Mid-Fidelity
Prototype I


 

Testing

 

Usability Testing

Users were tasked with purchasing a tent meeting specific criteria on capacity, intended use and price.

  • 4 / 4 users completed the task

  • 4 / 4 users found their product with the global navigation

  • 3 / 4 users filtered results with the faceted navigation

Overall, users had difficulty navigating throughout the site, they used the breadcrumbs on the product page and had to re-select their search criteria.

With this feedback, I added navigation options on the filter column to clear the search, and affordances to adjust the search criteria if need be. I reordered the filter based on product function, and the price slider was the third items. I also added additional product details that users requested, including reviews and more images.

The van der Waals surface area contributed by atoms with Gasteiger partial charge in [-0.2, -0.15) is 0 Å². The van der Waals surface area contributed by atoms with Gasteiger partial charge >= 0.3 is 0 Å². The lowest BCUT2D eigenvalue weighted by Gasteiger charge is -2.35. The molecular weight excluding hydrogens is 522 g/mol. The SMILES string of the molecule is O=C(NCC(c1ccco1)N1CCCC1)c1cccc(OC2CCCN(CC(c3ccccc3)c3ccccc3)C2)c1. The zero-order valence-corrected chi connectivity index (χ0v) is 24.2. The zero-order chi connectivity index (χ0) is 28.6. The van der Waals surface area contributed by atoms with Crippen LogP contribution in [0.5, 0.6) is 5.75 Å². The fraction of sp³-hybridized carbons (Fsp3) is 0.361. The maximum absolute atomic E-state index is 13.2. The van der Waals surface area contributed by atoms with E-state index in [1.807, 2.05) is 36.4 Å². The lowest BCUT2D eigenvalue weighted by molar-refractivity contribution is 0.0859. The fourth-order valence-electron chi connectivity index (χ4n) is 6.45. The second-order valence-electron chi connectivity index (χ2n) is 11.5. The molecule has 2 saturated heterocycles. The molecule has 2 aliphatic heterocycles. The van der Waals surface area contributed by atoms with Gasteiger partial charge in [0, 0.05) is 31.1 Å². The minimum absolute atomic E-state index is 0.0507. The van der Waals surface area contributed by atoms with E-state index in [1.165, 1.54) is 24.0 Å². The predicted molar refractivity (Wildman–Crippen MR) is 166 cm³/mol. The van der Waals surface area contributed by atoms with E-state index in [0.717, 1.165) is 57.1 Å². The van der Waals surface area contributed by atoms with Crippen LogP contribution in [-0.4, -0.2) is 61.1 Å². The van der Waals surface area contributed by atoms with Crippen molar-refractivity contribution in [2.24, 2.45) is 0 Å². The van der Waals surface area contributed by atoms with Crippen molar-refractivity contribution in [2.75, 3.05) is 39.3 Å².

Mid Fidelity Prototype II

 

“I'm not really a quick decider. I'd need to do my own research on a product.”

 

Deliver

 

High Fidelity Prototype

REI Product: Half Dome Tent.jpg
REI final mockuo.jpg

 

Next Steps

Our user desires validation from experts to inform decision-making. One feature could be expert ratings from external sites, in addition to REI's consumer rating system to verify products. However, dependent on the  REI’s business goals, cost of the feature, and if it would provide significant value.

Testing additional tasks are needed for to validate the changes global navigation, to make sure it fits multiple use cases.

We can also look into additional featured content on product category pages to speak to the secondary user Danielle's need for guidance.

 

While the amount of research collected from different methodologies was initially difficult to synthesize, it provides a more hollistic sense of the user and the problem to solve. This project solidified my interest and the value of user research.

Since working on this project, REI has deployed features I designed including using icons to illustrate a product’s functionality and renaming "REI Garage" in the global navigation. It is validating that REI’s UX research team found similar findings, and integrated them into their site.

Reflections